Nowadays, it's rare that a technology direct from science fiction makes it to a household appliance before your smartphone or laptop. For example, fingerprint scanners, common in some industrial and high-security applications, finally appeared in several laptops, the Motorola Photon, and most recently the iPhone 5S. But wireless charging has been integrated into electronic toothbrushes for over a decade, and yet we've seen a minimal number of consumer devices integrated with the technology.Read "The Fight for Wireless Power"
The past week I've been busy with a small project of mine that I've been planning on getting off the ground since March of last year-- Jekyll Themes. Jekyll Themes is a repository for authors to list themes and pre-built templates for the Jekyll static site generator.
While I've previously written about how to create a Jekyll website from scratch, a lot of developers or bloggers don't necessarily want to spend the time designing or creating a website from a blank canvas. Thankfully, there are a lot of great themes out there, but many of theme are spread throughout individual GitHub pages and projects. Hopefully, with Jekyll Themes, the themes scattered across the internet can be consolidated into a single listing where they are tagged by their color scheme, responsive-ness, or other attributes.Read "Introducing Jekyll Themes"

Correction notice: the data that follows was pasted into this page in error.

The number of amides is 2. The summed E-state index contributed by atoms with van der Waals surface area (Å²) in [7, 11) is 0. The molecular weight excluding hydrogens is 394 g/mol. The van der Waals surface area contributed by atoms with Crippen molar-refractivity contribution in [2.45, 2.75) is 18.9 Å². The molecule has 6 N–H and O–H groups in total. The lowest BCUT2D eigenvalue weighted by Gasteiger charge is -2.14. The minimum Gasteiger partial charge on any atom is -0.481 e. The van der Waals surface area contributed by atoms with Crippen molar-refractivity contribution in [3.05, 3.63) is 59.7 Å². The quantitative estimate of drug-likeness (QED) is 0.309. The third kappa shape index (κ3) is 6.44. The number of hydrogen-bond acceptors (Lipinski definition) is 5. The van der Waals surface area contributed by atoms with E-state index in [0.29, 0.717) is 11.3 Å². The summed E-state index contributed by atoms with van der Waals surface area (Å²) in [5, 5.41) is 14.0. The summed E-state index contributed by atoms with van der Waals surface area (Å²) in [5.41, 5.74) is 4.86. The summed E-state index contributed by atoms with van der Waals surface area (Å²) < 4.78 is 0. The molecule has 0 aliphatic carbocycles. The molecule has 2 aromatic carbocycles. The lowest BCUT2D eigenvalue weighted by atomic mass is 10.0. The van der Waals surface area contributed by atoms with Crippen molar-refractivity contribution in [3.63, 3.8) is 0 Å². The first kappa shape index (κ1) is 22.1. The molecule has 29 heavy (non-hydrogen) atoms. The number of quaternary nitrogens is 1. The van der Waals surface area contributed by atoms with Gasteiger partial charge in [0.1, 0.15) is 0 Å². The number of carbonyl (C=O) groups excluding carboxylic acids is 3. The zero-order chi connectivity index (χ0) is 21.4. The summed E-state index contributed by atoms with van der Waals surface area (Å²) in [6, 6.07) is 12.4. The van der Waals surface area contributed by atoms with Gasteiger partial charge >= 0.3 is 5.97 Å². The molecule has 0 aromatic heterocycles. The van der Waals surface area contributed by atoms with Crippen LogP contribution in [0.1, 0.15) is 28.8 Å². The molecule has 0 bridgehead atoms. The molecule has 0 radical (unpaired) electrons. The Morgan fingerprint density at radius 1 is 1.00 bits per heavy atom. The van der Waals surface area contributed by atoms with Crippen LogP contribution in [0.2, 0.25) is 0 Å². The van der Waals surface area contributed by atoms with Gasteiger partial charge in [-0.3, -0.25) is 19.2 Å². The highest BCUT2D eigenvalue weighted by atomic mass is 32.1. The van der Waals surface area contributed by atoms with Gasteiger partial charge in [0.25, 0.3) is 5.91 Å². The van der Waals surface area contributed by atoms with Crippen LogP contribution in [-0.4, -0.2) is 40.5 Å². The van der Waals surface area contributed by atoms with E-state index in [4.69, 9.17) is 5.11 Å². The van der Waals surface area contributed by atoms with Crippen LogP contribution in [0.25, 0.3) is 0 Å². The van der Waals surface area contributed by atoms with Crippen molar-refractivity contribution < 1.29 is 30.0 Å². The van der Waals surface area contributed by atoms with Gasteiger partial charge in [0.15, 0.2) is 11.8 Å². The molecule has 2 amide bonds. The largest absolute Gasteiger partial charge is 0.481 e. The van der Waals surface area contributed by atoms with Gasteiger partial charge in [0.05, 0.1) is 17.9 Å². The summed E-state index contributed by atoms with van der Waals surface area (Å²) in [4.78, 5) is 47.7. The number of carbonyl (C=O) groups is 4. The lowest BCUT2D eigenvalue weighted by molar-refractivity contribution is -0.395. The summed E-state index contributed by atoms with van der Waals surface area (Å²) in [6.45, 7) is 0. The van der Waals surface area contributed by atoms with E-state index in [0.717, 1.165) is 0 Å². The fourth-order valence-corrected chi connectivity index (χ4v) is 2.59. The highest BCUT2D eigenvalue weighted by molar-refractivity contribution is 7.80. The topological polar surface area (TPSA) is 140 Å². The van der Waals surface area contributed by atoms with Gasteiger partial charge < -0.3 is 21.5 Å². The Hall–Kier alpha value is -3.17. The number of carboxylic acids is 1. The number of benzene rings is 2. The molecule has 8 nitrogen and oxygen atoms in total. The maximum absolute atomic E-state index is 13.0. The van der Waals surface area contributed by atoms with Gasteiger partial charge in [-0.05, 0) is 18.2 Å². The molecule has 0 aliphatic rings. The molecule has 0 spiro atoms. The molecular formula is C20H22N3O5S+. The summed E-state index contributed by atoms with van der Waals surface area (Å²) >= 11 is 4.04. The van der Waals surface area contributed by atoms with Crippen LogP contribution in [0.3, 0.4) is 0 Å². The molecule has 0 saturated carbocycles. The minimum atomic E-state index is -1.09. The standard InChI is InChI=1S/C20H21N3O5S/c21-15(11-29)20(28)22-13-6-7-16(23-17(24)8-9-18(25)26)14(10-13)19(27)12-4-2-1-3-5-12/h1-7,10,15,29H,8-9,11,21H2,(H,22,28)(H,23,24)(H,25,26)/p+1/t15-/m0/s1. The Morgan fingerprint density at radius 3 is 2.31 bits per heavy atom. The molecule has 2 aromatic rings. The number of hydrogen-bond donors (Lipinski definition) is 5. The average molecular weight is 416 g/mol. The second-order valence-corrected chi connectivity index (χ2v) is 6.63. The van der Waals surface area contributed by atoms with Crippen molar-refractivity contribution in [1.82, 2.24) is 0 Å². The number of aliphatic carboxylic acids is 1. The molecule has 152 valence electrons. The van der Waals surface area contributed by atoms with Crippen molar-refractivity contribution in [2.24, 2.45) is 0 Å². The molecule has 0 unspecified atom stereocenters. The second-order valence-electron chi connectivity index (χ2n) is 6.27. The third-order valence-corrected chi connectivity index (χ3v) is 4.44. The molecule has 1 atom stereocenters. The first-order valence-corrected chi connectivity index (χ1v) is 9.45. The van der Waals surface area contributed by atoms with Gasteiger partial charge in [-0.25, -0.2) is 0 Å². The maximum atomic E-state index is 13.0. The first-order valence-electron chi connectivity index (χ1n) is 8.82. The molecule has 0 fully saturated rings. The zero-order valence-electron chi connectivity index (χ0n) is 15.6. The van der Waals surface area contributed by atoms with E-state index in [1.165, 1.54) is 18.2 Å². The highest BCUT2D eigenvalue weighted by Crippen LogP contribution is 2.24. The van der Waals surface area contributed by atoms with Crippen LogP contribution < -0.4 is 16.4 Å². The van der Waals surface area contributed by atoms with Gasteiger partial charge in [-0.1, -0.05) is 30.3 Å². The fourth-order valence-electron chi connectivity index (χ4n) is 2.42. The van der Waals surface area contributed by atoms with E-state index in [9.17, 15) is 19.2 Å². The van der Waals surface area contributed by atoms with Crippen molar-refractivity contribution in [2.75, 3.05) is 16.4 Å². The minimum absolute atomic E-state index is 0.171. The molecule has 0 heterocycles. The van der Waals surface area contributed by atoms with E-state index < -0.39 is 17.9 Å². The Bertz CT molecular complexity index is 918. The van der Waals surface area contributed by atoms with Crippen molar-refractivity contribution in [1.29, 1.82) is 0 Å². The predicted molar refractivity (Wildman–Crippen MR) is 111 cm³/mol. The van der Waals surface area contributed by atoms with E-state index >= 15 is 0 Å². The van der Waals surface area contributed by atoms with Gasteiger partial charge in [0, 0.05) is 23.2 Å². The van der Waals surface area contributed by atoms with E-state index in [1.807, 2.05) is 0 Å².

Kraken is a web service designed to perform a similar function to desktop based applications such as ImageOptim. For as little as $7 a month (for half-a-gigabyte of images processed a month), you can have Kraken.io process your images and compress them. Alternatively, you can use their free web service by uploading files individually. The service works significantly faster than ImageOptim because of the powerful servers that they use to crunch your images.
But, how does it compare to the desktop equivalent?Read "Kraken.io - Image Optimization Web Service"
When I first started my blog, I used Tumblr. I didn't choose it for the social integration or community, but rather to offload the management of servers to a third party.
My decision was justified when one of my posts, Captchas Are Becoming Ridiculous, hit the top spot of Hacker News. Over the course of two days, over 22,000 visitors visited my post. It's common to see the servers of front page Hacker News posts struggle or even go down entirely due to the surge of traffic, but thanks to Tumblr, my website stayed online the entire time.
But while Tumblr was resilient to sudden surges in traffic, the service has had its struggles and periodically went offline. There's several huge, day long gaps in my Analytics-- a sign I need to move to another platform.Read "Using Jekyll For Blazing Fast Websites"